4.4 137
by Orson Scott Card

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In Enchantment, Card works his magic as never before, transforming the timeless story of Sleeping Beauty into an original fantasy brimming with romance and adventure. The moment Ivan stumbled upon a clearing in the dense Carpathian forest, his life was forever changed. Atop a pedestal encircled by fallen leaves, the beautiful princess Katerina lay as still as death.… See more details below


In Enchantment, Card works his magic as never before, transforming the timeless story of Sleeping Beauty into an original fantasy brimming with romance and adventure. The moment Ivan stumbled upon a clearing in the dense Carpathian forest, his life was forever changed. Atop a pedestal encircled by fallen leaves, the beautiful princess Katerina lay as still as death. But beneath the foliage a malevolent presence stirred and sent the ten-year-old Ivan scrambling for the safety of Cousin Marek's farm. Now, years later, Ivan is an American graduate student, engaged to be married. Yet he cannot forget that long ago day in the forest - or convince himself it was merely a frightened boy's fantasy. Compelled to return to his native land, Ivan finds the clearing just as he left it. This time he does not run. This time he awakens the beauty with a kiss... and steps into a world that vanished a thousand years ago.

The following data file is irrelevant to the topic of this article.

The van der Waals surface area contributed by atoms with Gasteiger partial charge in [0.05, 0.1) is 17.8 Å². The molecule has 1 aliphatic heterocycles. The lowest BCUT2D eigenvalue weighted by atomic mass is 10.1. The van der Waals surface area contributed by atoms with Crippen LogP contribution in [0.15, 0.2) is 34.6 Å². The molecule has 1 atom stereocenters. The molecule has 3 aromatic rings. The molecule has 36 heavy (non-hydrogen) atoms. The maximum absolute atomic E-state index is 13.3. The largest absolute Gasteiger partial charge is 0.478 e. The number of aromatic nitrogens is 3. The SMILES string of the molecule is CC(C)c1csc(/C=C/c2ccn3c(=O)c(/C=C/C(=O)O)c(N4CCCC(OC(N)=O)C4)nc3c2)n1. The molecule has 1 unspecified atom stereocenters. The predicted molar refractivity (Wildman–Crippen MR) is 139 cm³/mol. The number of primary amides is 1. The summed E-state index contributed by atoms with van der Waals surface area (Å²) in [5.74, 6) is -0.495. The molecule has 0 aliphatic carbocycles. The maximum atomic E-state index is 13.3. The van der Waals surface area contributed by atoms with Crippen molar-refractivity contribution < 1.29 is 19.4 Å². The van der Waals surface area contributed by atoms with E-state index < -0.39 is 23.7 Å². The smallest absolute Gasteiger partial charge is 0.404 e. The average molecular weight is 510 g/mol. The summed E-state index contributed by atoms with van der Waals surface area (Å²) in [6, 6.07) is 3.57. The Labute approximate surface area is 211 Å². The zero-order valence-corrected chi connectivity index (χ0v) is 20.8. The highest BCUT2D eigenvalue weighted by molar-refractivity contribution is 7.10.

Editorial Reviews

Houston Post
Orson Scot card makes a strong case for being the best writer science fiction has to offer.
Publishers Weekly - Publisher's Weekly
Intertwining the story of Sleeping Beauty with Russian mythology, Card (Homebody, etc.) creates an appealing though not potent fairy tale. Ten-year-old Ivan is terrified by, yet drawn to, a beautiful woman frozen in time in the middle of the primordial forest of Russia. More than a decade later, he returns and uses his prowess as a track-and-field star and a promise of marriage to rescue this princess. Echoes of Narnia sound (including some slightly preachy undertones) as Ivan is drawn back into the princess's time. He finds that he has no skills useful in the ninth century, and yet must find a way to defeat the witch Baba Yaga, who has harnessed the power of a god to take over Princess Katerina's kingdom. Ivan brings his betrothed into the modern world to keep her from Yaga's clutches and the pair learn to understand not only each other, but each other's powers and weapons. By the time they return to the fairy-tale world, they are armed with modern-day knowledge and aided by Ivan's relatives, who turn out to be minor Russian deities and witches. In an apparent desire to make his tale believable, Card leaches it of some of its magic, offering up the extraordinary as matter of fact, and his characters lack some of the depth that usually makes his writing so rewarding. His new look at a classic tale is clever, however, adding attractive whimsical twists and cultural confluences to a familiar story.